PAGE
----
The weather is getting warmer and COVID-19 restrictions are easing as infection rates go down and people get vaccinated. Music event creators have a new way to offer concerts to fans who’ve been missing live music for the last year: pod concerts.
This new concert format emerging in the music sphere allows for social distancing and gives attendees the opportunity to attend live music events in person. There are still important safety concerns to take into account when planning a pod concert, but with careful organization, you may find that it’s the perfect setup for your upcoming music events.
Why pod concerts?
Pod concerts give attendees the opportunity to return to live concerts and purchase tickets in small batches, so small groups can attend the concert together while still remaining socially distanced from other groups. The Caverns, an event space in Grundy County, Tennessee, was originally known for its cave concerts. But now, it has pods that accommodate groups of two, four, or six people, within an open-air amphitheater. This allows for intimate pod concert dates or gatherings of friends and families.
The pod concert format offers advantages over drive-in concerts in that it typically allows for a greater number of attendees to gather safely within the venue, with the option to socialize with a small group comfortably. The amphitheater at The Caverns holds about the same amount of attendees as their original underground location but has the benefits of open air. Attendees are still required to wear masks when entering, leaving, or moving around the venue, and The Caverns staggers group arrival times to better control the flow of people into the site.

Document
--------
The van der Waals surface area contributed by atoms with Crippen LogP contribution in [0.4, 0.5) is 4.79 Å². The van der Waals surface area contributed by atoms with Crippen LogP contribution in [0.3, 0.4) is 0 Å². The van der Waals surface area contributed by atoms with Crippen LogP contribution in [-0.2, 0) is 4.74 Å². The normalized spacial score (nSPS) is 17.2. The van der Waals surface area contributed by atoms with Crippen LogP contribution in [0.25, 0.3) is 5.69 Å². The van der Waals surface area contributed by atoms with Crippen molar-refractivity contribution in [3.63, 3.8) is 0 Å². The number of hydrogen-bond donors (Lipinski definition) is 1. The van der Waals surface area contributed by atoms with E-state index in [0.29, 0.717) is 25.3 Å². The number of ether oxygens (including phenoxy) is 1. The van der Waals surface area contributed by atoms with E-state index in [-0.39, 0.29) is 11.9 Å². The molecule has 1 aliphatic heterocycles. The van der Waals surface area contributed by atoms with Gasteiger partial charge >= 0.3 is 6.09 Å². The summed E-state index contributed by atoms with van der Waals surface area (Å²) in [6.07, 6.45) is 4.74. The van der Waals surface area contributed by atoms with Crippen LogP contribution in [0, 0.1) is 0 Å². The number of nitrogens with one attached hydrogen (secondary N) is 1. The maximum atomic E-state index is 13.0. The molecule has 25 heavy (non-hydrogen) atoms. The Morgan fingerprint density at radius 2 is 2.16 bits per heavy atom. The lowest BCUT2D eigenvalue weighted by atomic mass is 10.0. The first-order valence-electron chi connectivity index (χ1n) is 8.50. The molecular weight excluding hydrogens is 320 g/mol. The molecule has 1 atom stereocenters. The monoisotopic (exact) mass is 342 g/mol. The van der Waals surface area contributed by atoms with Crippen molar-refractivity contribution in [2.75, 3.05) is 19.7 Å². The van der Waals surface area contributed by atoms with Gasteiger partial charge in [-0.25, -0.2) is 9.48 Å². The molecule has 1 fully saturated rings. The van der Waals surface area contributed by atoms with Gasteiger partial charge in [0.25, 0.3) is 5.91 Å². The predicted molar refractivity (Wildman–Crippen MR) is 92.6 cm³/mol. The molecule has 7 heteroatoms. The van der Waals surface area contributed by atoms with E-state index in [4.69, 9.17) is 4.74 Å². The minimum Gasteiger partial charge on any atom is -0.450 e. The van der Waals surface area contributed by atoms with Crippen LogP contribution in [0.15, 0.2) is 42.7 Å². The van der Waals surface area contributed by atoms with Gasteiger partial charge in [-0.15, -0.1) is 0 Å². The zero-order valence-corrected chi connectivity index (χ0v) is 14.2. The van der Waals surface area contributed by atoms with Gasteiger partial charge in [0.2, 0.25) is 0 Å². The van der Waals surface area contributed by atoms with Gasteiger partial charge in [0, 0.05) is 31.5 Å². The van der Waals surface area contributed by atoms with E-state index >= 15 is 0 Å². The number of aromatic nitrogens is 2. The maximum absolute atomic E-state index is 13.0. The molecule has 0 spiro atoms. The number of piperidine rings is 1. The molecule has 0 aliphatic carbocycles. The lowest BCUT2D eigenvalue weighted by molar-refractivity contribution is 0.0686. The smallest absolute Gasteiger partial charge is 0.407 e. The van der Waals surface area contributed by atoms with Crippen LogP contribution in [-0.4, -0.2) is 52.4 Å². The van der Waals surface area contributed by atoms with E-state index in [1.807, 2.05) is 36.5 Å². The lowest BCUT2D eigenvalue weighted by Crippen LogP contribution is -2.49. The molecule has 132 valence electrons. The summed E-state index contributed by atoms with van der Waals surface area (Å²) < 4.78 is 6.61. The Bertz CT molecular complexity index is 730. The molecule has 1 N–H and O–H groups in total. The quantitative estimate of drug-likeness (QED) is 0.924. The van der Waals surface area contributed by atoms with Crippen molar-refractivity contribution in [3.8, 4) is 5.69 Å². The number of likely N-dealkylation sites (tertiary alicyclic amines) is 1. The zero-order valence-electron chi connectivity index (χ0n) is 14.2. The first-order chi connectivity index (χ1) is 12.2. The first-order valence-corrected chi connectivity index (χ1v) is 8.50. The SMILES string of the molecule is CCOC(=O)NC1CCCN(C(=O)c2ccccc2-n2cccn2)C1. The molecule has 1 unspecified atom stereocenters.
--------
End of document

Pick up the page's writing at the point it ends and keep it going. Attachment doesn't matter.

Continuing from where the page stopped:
“We’ve gotten a lot of positive feedback on our pod-based approach to bringing live music back,” says The Caverns’ Marketing and Sponsorship Director Jeff Meltesen. “Many people enjoy having their own space which is separate from others.”
Managing merch and refreshments at socially distanced concerts
Events rely on the sale of refreshments and merchandise for a large part of their revenue, so how can you offer these add-ons to your attendees while maintaining crowd control? At The Caverns, they’re using an app that gives guests the opportunity to order food, drinks, or merchandise before or during the concert.
Pre-ordered items are already in the attendees’ pod when they arrive, and orders made during the concert are conveyed via contactless delivery. Food orders are pre-packaged in a COVID-19 safe environment to keep staff and attendees safe and happy.
Meltesen describes the process at The Caverns as a “VIP experience for all,” which allows attendees to feel secure while also enjoying themselves. “We’ve found a balance that’s working for all to bring back live music in a responsible way.”
What to consider when planning a pod concert
Though COVID-19 restrictions are easing up in many areas, safety should still be your top priority when hosting any kind of social distancing concert. Aside from staggered arrival times, The Caverns restricts the size and type of belongings attendees can bring from home in order to keep guests moving through security efficiently. Event staff meet guests at their cars for temperature checks and to complete wellness surveys to ensure the safety of all attendees.
The extra precautions that socially distanced pod concerts require could potentially increase production costs for creators. Meltesen says “ticket pricing has increased for pod-based concerts” at The Caverns, but “not all incremental costs are passed on to guests. We often say the artists, the venue, and the guests are all in this together.” Consider keeping the extra costs to ticket buyers reasonable as you plan your pricing.
Even if you keep your pod concert small, it’s a good idea to set up a livestream of the event for fans who are unable to attend in person. You can advertise your merch website via the livestream and allow virtual attendees to share in the experience.
Ready to plan a pod concert?
Check out how other creators and music venues have pivoted to new formats for 2021 concerts in the wake of the COVID-19 pandemic. Then get started on your next music event.